Referring now to FIG. 6, a complete core ring assembly 24 is shown. Assembling the core ring assembly 24 assembly into this configuration i.e. inserting the male ring 16 into the female ring 18 and rotating the male ring 16 to lock it into the female ring 18, does not change the accurate position of each segment 80, 82 with respect to adjacent segments. To the contrary, assembly of the core ring assembly 24 in this manner eliminates the possibility of any stack-up tolerances which are inherent and unavoidable when using the former method of assembling the core assembly out of single segments. It should be appreciated that the cross section 88 for a core segment 80, 82 of the male 16 or femme 18 core ring is identical to the cross section of a single core element (No.s 18-30 of U.S. Pat. No. 5,173,237) and the cross section 88 determines the alloy molding cycles. Therefore, it takes basically the same time to produce one male 16 and female 18 core ring as it would take to produce a single core segment which later on has to be assembled together with a multiple of other core segments, typically seven to thirty, into a metallic core assembly. The time available to produce single or double male 16 or female 18 core rings is therefore significantly increased, typically by a factor of ten. This makes it possible to reduce the number of cavities to two, one for the male core ring 16 and one for the female core ring 18 thus simplifying the process and making it more efficient. Lacking a need for an application of the multiple core segment assembly process disclosed in the prior art relieves the pressure to produce an overwhelming amount of segments within a cycle dictated by the plastic molding machine, resulting in a comfortable and efficient process layout.

Turning now to FIG. 7 a turbine 62 overmolded on a complete core ring assembly 24 in a mold 32 is shown. The turbine 62 includes a hub 70 supported in the mold 32 while the core ring assembly 24 is supported by sandwiching the outer flange 86 of the female core ring 18 and the inner flange 84 of the male core ring 16 between the from 33 and rear 35 portions of the mold 32. This arrangement enables the core ring assembly 24 to be accurately placed within the mold cavity, thereby, eliminating stack-up tolerances and poor finished part quality.

Various changes can be made to the embodiments shown herein without departing from the scope of the present invention which is limited only by the following claims.

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Referenced by
Citing PatentFiling datePublication dateApplicantTitle
US5597289Mar 7, 1995Jan 28, 1997Thut; Bruno H.Dynamically balanced pump impeller
US5705204 *Jan 16, 1996Jan 6, 1998Mtu Motoren- Und Turbinen-Union Friedrichshafen GmbhModel for a casting mold
US6019576Sep 22, 1997Feb 1, 2000Thut; Bruno H.Pumps for pumping molten metal with a stirring action
US6033183 *Jan 15, 1998Mar 7, 2000Wilo GmbhImpeller for a rotary pump
US6270710 *Feb 14, 1998Aug 7, 2001Filterwerk Mann & Hummel GmbhProcess for manufacturing hollow plastic objects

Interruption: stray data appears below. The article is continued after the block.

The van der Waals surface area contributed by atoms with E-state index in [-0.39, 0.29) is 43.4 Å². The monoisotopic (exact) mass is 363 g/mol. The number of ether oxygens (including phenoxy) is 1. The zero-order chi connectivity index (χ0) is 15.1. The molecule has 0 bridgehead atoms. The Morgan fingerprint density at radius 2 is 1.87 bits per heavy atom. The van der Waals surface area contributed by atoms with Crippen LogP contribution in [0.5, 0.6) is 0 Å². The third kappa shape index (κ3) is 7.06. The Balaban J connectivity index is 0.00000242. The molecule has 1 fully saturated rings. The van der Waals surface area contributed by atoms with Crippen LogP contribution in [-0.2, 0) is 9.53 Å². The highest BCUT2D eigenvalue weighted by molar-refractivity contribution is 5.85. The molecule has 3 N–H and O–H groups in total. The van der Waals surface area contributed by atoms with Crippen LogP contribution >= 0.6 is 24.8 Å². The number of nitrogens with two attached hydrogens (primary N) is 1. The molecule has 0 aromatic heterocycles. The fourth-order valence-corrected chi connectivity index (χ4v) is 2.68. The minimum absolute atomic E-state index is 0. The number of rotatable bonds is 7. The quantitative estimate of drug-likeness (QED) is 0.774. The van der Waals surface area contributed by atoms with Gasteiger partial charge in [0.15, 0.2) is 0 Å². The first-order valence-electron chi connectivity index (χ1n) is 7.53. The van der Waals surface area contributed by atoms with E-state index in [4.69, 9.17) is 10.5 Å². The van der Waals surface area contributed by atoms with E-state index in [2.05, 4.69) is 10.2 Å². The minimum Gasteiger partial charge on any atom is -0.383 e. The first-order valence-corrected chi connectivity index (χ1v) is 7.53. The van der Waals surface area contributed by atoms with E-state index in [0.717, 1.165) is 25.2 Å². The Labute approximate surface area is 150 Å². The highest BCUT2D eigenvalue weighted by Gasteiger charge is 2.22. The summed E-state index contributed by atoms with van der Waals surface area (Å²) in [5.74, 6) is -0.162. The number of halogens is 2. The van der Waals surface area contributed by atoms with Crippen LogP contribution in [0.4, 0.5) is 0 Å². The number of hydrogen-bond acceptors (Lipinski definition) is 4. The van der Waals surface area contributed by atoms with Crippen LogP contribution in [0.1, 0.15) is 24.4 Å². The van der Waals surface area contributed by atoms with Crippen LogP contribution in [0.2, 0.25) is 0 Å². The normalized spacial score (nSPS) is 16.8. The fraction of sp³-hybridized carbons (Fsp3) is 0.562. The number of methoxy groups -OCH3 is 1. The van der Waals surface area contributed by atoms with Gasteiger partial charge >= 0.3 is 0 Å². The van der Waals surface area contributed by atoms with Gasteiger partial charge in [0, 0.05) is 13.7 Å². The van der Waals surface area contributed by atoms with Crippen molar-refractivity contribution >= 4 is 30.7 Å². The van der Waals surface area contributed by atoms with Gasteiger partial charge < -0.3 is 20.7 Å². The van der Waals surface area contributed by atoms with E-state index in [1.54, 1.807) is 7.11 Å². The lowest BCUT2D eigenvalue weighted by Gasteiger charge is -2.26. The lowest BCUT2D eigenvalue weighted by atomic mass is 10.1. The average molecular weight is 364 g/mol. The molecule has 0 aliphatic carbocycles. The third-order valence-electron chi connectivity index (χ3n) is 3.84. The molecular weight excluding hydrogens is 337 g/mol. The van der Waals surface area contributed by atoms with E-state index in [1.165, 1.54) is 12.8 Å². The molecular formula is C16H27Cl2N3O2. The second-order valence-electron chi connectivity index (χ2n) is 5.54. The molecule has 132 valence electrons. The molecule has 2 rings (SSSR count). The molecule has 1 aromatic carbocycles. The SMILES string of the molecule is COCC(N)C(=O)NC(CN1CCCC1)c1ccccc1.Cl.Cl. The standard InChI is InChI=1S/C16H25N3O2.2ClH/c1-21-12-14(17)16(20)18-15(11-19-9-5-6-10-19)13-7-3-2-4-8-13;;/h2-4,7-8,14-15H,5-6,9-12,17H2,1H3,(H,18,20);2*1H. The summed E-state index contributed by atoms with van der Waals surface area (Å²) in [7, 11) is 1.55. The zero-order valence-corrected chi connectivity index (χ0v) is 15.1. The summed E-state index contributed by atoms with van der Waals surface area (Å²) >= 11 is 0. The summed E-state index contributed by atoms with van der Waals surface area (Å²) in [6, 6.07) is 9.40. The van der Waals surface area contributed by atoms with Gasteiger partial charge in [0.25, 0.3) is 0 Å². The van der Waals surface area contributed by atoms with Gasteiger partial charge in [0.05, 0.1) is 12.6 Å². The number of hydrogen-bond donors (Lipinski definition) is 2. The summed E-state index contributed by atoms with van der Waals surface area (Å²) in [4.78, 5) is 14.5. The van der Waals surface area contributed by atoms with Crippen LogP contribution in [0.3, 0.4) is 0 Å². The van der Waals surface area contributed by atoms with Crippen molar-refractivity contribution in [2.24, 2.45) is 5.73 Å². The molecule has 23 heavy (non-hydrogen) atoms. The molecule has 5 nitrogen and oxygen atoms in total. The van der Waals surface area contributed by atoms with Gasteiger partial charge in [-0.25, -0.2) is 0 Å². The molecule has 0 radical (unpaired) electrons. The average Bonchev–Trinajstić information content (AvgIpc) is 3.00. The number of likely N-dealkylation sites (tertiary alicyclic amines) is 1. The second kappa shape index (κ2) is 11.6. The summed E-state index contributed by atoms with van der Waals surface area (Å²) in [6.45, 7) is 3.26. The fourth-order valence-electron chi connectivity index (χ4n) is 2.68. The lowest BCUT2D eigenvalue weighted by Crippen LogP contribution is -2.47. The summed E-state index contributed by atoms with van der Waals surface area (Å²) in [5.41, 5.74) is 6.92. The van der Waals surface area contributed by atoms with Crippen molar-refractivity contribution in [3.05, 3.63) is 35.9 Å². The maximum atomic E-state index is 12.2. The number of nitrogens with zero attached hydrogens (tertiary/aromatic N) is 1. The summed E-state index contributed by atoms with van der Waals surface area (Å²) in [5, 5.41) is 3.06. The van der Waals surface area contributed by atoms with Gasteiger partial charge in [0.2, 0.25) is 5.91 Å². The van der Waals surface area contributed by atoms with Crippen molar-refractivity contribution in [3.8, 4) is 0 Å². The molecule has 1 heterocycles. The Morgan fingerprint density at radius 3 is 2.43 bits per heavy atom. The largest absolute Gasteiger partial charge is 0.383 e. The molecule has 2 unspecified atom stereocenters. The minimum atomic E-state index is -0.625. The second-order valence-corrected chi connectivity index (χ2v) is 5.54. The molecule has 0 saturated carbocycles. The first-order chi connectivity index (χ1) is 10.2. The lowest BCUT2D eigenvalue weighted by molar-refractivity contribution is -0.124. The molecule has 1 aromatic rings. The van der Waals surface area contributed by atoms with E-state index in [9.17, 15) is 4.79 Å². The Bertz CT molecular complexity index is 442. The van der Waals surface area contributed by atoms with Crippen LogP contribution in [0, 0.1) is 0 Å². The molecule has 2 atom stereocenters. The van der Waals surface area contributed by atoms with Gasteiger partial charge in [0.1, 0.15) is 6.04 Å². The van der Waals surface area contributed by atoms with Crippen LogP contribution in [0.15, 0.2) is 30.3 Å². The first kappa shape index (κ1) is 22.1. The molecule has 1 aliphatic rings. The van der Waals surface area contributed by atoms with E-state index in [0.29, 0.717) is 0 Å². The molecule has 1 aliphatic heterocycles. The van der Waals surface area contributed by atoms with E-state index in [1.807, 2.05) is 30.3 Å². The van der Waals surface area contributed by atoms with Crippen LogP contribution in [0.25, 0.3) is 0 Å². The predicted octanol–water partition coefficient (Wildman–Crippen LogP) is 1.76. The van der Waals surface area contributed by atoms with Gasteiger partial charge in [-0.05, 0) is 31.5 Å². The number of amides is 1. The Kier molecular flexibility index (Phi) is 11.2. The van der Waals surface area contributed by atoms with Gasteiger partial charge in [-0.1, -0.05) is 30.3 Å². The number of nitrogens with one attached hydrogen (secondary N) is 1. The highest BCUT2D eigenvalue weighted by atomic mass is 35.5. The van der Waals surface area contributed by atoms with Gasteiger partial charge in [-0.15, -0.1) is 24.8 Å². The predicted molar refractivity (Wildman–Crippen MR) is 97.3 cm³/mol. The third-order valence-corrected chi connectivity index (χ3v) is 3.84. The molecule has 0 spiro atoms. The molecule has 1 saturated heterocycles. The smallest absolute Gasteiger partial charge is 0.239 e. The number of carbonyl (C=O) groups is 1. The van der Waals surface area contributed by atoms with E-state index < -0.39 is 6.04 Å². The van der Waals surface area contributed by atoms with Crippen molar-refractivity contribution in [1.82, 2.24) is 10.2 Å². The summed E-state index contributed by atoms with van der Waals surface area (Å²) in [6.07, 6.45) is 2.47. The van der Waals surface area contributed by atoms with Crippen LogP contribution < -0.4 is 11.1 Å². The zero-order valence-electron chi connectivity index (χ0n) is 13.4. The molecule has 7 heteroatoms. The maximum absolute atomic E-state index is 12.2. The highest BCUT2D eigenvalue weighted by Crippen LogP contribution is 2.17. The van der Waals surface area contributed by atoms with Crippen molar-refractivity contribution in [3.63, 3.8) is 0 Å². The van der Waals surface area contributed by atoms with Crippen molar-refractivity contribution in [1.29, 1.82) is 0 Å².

US6516866Aug 12, 1999Feb 11, 2003Fastcore LlcMethod of simultaneously molding a meltable core and an overmold assembly
US9630350 *Jun 2, 2010Apr 25, 2017Otto WiesmayerMolded insert for a molded part mold, method for producing a molded part and molded part
US9797255Dec 6, 2012Oct 24, 2017Nuovo Pignone S.P.A.Rotary machine including a machine rotor with a composite impeller portion and a metal shaft portion
US9810230Mar 10, 2015Nov 7, 2017Nuovo Pignone SrlImpeller for a turbomachine and method for attaching a shroud to an impeller
US9810235 *Nov 22, 2010Nov 7, 2017Massimo GiannozziMold for a centrifugal impeller, mold inserts and method for building a centrifugal impeller
US9816518Nov 22, 2010Nov 14, 2017Massimo GiannozziCentrifugal impeller and turbomachine
US20030118757 *Sep 26, 2002Jun 26, 2003Moritz BauerProcess for producing hollow bodies comprising fibre-reinforced ceramic materials
US20040056387 *Sep 24, 2002Mar 25, 2004Provitola Anthony ItaloMethod for molding closed shapes
US20080087794 *Aug 31, 2007Apr 17, 2008Delta Electronics Components (Dongguan) Co., Ltd.Mold Assembly
US20120128909 *Jun 2, 2010May 24, 2012Otto WiesmayerMolded insert for a molded part mold, method for producing a molded part and molded part
US20120228801 *Aug 4, 2011Sep 13, 2012Wang XiangjiInjection method for hollow products, its fusible core and the method for making the fusible core thereof
US20130011269 *Nov 22, 2010Jan 10, 2013Nuovo Pignone S.P.A.Mold for a centrifugal impeller, mold inserts and method for building a centrifugal impeller
U.S. Classification264/221, 249/62, 264/318, 164/132, 264/317, 249/184
International ClassificationB29L31/08, B29C45/36, B29C33/52, B29C33/38, B29C33/76, B29C45/00, B29C45/44
Cooperative ClassificationB29C45/4457, B29C33/52, B29C45/0084, B29C33/3842, B29L2031/08, Y10S425/012, Y10S425/058
European ClassificationB29C45/00P, B29C33/52, B29C33/38M
Legal Events
Jan 14, 1994ASAssignment
Jan 30, 1996CCCertificate of correction
Feb 16, 1999REMIMaintenance fee reminder mailed
Jul 25, 1999LAPSLapse for failure to pay maintenance fees
Oct 5, 1999FPExpired due to failure to pay maintenance fee
Effective date: 19990725